[Reader-list] Living under the shadow of death-Kavita Suri
rashneek at gmail.com
Thu Aug 2 14:17:05 IST 2007
*Living under the shadow of death*
The 5th of January 1996 is a day that none in Barshalla, a village situated
on the left bank of of the Chenab river in Thathri tehsil of Doda, the home
district of the state chief minister, Mr Ghulam Nabi Azad, can forget.
That cold and windy night eleven years ago, when the villagers were about to
go to sleep, a knock at the door of one of the villagers, changed their
lives. Dressed in army fatigues, few men posing as army officers and
equipped with highly sophisticated automatic weapons, knocked at the door of
a villager asking him to tell a few other young men of the village to gather
near the historic Lakshmi Narayan Temple (constructed by the great Dogra
warrior General Zorawar Singh around 1840), as their officer wanted to talk
to them about something urgent.
Though militancy had already erupted in the Kashmir valley, it was slow to
spread to the districts of Jammu. The only militancy-related incident having
occurred in Doda till then was the killing of minority community passengers
traveling in a bus near Sarthal in Doda two years ago (1994). Hence none of
the Barshalla villagers could think of terrorists swooping on their village
in the guise of army officers.
Many young men of the village got up and gathered near the temple, only to
find out death waiting for them. The stillness of that night was broken by
the clutter of automatic guns. Doda, for the first time, hit national and
international headlines as Barshalla lost 15 men, most of them youngsters,
in the first massacre of minority community members in the entire district.
Words fail Kanan Chand Sharma, a former employee of the state information
department when he starts talking about that fateful night which swallowed a
total of ten members of his clan including his grandson, his brother who was
a retired havaldar, his three sons and other relatives.
"We had read in the Mahabharata only that they would burn many bodies
together at the end of battle each day as they were short on fuel. We did
the same that day when we burnt many bodies on one single pyre," says Sharma
terming that night as one of the nightmares of his life.
As the entire village was shell-shocked, women and children were wailing and
the entire village was ready for the exodus, nobody from the state
administration visited them. Shrieks and cries rented the air the whole
night piercing through its once serene settings.
Today, even after 11 years, Barshalla doesn't go to sleep. The whole night,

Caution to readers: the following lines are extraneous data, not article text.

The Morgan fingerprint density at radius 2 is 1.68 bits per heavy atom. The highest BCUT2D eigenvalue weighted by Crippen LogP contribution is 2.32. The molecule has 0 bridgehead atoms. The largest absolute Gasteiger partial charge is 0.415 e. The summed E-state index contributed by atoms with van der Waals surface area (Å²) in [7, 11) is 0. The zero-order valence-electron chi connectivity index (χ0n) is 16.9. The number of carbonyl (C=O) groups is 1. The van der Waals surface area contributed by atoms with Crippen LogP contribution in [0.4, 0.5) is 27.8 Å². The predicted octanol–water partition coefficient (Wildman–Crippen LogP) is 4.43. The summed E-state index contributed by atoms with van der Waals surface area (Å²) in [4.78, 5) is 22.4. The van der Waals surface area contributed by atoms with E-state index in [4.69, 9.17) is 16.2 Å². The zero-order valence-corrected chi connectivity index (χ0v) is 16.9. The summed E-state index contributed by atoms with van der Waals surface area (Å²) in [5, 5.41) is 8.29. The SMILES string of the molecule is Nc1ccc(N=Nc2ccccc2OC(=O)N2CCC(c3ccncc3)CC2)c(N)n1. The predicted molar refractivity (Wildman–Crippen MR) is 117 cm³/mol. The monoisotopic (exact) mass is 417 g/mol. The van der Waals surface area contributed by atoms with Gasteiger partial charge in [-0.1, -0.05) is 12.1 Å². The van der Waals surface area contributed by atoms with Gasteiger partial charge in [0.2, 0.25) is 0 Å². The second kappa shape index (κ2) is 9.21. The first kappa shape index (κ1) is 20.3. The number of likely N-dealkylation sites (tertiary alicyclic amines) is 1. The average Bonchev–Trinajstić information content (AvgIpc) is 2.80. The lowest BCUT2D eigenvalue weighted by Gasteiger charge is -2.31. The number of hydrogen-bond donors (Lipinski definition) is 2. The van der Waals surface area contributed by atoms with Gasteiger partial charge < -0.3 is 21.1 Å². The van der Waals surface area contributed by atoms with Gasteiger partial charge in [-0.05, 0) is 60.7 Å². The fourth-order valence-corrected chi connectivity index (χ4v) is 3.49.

the men of the village keep vigil by rotation. After the massacre, the first
village defence committee (VDC) to be set up in Doda was in this minority
village. The concept was to give arms to the villagers and train them so
they could defend themselves against terrorist attacks till reinforcements
could reach them. Some weapons were given to the Barshalla villagers, but it
hasn't helped them much.
"The obsolete .303 guns that have been given to us don't work properly. Not
only are our arms no match for the sophisticated weapons of the militants,
the 150 rounds of ammunition that is given to each member of the VDC is also
accounted for," says Naveen Kumar, a special police officer (SPO) attached
to the VDC here. Every VDC has 7-8 members with three special police
Since that fateful night, the village has come under terrorist fire 17
times, but retaliation by the villagers with their outdated guns has forced
them to retreat.
Though the VDC was set up to defend the village, problems associated with it
are manifold. If the militants attack the village and the VDC members
retaliate, each one of them has to collect the empty cartridges after the
firing as these have to be submitted to the district SSP as proof of having
actually fired the rounds. Besides, after every such incident when they take
on the militants, the VDC members have to go to Doda city to give details to
the police who "interrogate them like culprits and not protectors of the
What is more complicated is the fact that if the bullets do not hit the
terrorists, the villagers are scolded by the police "as they wasted the
"Does it mean that we should wait for the militant to come near us and
target us instead of stopping him on the outskirts of the village by
firing," asks Suresh Kumar, a villager.
Apathy on the part of the district administration could well be gauged from
the fact that the villagers who exhausted their ammunition retaliating
against militants in the past few months, have not been given fresh
ammunition by the police. At times, for lack of ammunition the Barshalla
villagers burst crackers to keep the militants away, but it seems that sound
hasn't reached the ears of the administration. Villagers here smell a
deep-rooted conspiracy for the exodus of minorities from the hills to
Also, the construction of the 2.5 km long Barshalla-Thathri road which was
sanctioned 15 years ago, hasn't seen the light of day, while the 7 km long
neighbouring Jangalwar-Thathri road, which was cleared a couple of years
ago, has been constructed. This, the villagers allege, is because their
village is a Hindu village while Jangalwar is Muslim-dominated.
Ask the Doda deputy commissioner, Mr Saurav Bhagat, about it and he says
that the delay is because this road will be constructed with Central funds.
"It will be taken up soon," he adds.
Barshalla villagers are so irritated that they now threaten to pick up the
gun and join militant ranks. At least then, they say, they will not have to
beg to the government for their safety.
Is anybody listening? Perhaps you Mr Azad, the son of the soil?
(The author is a Special Representative of The Statesman based in Jammu)
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